Friday, 3 May 2013


Exposed: Voyeurism, Surveillance and the Camera

Blake Morrison looks at the history of voyeurism, from Actaeon to paparazzi hounding the Princess of Wales. A new exhibition shows how technology has given us fresh ways of satisfying our desire for a secret glimpse.
All art involves looking. But some looks are more invasive than others. Where's the line to be drawn? What's allowable and what's exploitative? Is it OK to portray people without them knowing? These questions come up in regard to life writing and documentary films. But it's with photography that they're most contentious, and a major new exhibition at the Tate, Exposed: Voyeurism, Surveillance and the Camera, raises them in relation to images of sex, war and celebrity from the past 150 years.
Modern technology has made voyeurism more sophisticated, through zoom lenses, camera phones and CCTV. But as the curator of the Tate show, Sandra Phillips, argues, the desire to peek into the lives of others is basic to the human species. The pioneers of photography recognised that, using the camera to gain access behind closed doors. Some of their subjects were complicit. In the 1860s, the countess of Castiglione, mistress of Napoleon III, revelled in performing for a professional photographer. But by the end of the century, the fashion was for something less contrived. "Taken Unawares: Snapshots of Celebrated People" was a page in the tabloid Penny Pictorial. Readers welcomed it as proof that the rich and powerful are no different from the rest of us; the rich and powerful disliked it for the same reason.
To take a shot in secret was no easy thing in those days. But from the start photographers proved resourceful. Early portable cameras – known as "detectives" – were disguised as books and parcels, or hidden in canes, umbrellas and shoes. More practical was the vest pocket camera, with a shutter release cable dangling down the sleeve into the hand. Later came false lenses and right-angle viewfinders, with the camera pointing in one direction while the shot was taken in another.Walker Evans used this ploy in the 1930s, while photographing the poor in New Orleans and Mississippi; so did Helen Levitt, on the streets of Harlem. Later, the two of them prowled the New York subway, with Evans's camera concealed inside his overcoat. Uneasy about his sneakthief methods, Evans waited 25 years before publishing the results: "The rude and impudent invasion", had, he hoped, "been carefully softened and partially mitigated by a planned passage of time".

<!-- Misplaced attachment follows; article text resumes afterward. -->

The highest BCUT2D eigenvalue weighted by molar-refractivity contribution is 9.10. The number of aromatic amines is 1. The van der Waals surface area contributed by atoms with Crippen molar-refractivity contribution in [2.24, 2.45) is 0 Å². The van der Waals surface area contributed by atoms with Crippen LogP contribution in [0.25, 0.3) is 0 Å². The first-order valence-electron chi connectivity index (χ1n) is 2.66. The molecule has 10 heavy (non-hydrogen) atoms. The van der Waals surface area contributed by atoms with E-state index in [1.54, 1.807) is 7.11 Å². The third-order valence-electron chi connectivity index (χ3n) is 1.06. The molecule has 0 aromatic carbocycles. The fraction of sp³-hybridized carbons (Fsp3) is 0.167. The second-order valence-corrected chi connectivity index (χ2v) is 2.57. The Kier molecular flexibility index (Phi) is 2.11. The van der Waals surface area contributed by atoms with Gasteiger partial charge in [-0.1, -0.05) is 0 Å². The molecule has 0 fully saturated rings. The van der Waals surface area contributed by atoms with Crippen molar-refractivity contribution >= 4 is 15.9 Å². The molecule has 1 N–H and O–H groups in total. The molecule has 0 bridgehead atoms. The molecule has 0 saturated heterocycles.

The camera can't change the world, but there's an idea that it can protect us – hence surveillance, which promises to watch over us, and watch out for us, rather than merely watch. The idea of surveillance has already produced a sizeable body of literature, film and music – Huxley's Brave New World, Orwell's Nineteen Eighty-Four, Hitchcock's Rear Window, Coppola's The Conversation, Henckel von Donnersmarck's The Lives of Others, even the Police song "Every Breath You Take" ("I'll be watching you") – and it's central to photography, too. Some of the first photos were police photos. And it wasn't just convicted criminals whose mugshots were placed on file but anyone who might pose a threat – anarchists, suffragettes, anti-war demonstrators, foreign spies whispering in the street.

The extent to which the state is watching us today would shock even Orwell. And while some photographers have hijacked advances in technology for their own kind of snooping (such as Alair Gomes, training telephoto lenses on muscled young men on the beach, or Merry Alpern taking a videocam into a women's dressing room), others have used old-fashioned landscape shots to depict the insidious spread of surveillance cameras in our suburbs and streets. To the photographer, CCTV is an affront, because it records at random, without human agency; it doesn't know it's bearing witness. And yet, as Sandra Phillips says, certain photos taken for security reasons – aerial reconnaissance shots of missile sites, for example, or the green glow of buildings seen through night-vision goggles – have a strange abstract-expressionist beauty.
Modern surveillance techniques look like the stuff of science fiction. But there's nothing new about the desire to watch someone without them knowing – and nothing unnatural about them being furious if they find out. If Actaeon happened on Diana today, he'd use his camera phone. But if he tried to post the photos on the internet, she'd have her lawyers rip him apart.

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